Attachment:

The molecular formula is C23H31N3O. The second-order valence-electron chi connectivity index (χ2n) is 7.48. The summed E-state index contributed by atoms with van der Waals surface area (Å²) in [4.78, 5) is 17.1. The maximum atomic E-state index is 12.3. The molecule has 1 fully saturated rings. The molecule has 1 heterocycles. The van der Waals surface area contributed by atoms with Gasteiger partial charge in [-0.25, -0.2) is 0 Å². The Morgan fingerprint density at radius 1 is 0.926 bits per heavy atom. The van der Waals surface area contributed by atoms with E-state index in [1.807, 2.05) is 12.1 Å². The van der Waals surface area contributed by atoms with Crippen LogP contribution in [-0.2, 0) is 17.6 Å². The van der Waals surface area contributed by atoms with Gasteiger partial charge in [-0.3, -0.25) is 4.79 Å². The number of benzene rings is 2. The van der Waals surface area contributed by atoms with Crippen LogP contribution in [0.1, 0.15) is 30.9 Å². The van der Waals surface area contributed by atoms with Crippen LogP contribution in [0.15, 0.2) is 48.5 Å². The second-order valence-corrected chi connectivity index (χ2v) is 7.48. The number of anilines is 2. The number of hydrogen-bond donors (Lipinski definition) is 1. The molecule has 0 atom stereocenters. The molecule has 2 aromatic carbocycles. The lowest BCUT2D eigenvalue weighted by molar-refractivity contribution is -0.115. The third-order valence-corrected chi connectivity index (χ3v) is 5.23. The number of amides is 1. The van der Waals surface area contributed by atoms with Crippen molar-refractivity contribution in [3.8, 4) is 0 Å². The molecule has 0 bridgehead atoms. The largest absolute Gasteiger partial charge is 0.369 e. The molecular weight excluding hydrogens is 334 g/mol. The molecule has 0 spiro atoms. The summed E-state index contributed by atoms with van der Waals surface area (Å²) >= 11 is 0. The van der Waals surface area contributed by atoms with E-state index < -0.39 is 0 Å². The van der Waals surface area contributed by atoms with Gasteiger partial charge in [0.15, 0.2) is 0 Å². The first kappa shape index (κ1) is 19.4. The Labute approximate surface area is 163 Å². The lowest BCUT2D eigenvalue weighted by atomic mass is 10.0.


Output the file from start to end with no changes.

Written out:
The molecular formula is C23H31N3O. The second-order valence-electron chi connectivity index (χ2n) is 7.48. The summed E-state index contributed by atoms with van der Waals surface area (Å²) in [4.78, 5) is 17.1. The maximum atomic E-state index is 12.3. The molecule has 1 fully saturated rings. The molecule has 1 heterocycles. The van der Waals surface area contributed by atoms with Gasteiger partial charge in [-0.25, -0.2) is 0 Å². The Morgan fingerprint density at radius 1 is 0.926 bits per heavy atom. The van der Waals surface area contributed by atoms with E-state index in [1.807, 2.05) is 12.1 Å². The van der Waals surface area contributed by atoms with Crippen LogP contribution in [-0.2, 0) is 17.6 Å². The van der Waals surface area contributed by atoms with Gasteiger partial charge in [-0.3, -0.25) is 4.79 Å². The number of benzene rings is 2. The van der Waals surface area contributed by atoms with Crippen LogP contribution in [0.1, 0.15) is 30.9 Å². The van der Waals surface area contributed by atoms with Crippen LogP contribution in [0.15, 0.2) is 48.5 Å². The second-order valence-corrected chi connectivity index (χ2v) is 7.48. The number of anilines is 2. The number of hydrogen-bond donors (Lipinski definition) is 1. The molecule has 0 atom stereocenters. The molecule has 2 aromatic carbocycles. The lowest BCUT2D eigenvalue weighted by molar-refractivity contribution is -0.115. The third-order valence-corrected chi connectivity index (χ3v) is 5.23. The number of amides is 1. The van der Waals surface area contributed by atoms with Crippen molar-refractivity contribution in [3.8, 4) is 0 Å². The molecule has 0 bridgehead atoms. The largest absolute Gasteiger partial charge is 0.369 e. The molecular weight excluding hydrogens is 334 g/mol. The molecule has 0 spiro atoms. The summed E-state index contributed by atoms with van der Waals surface area (Å²) >= 11 is 0. The van der Waals surface area contributed by atoms with E-state index < -0.39 is 0 Å². The van der Waals surface area contributed by atoms with Gasteiger partial charge in [0.15, 0.2) is 0 Å². The first kappa shape index (κ1) is 19.4. The Labute approximate surface area is 163 Å². The lowest BCUT2D eigenvalue weighted by atomic mass is 10.0.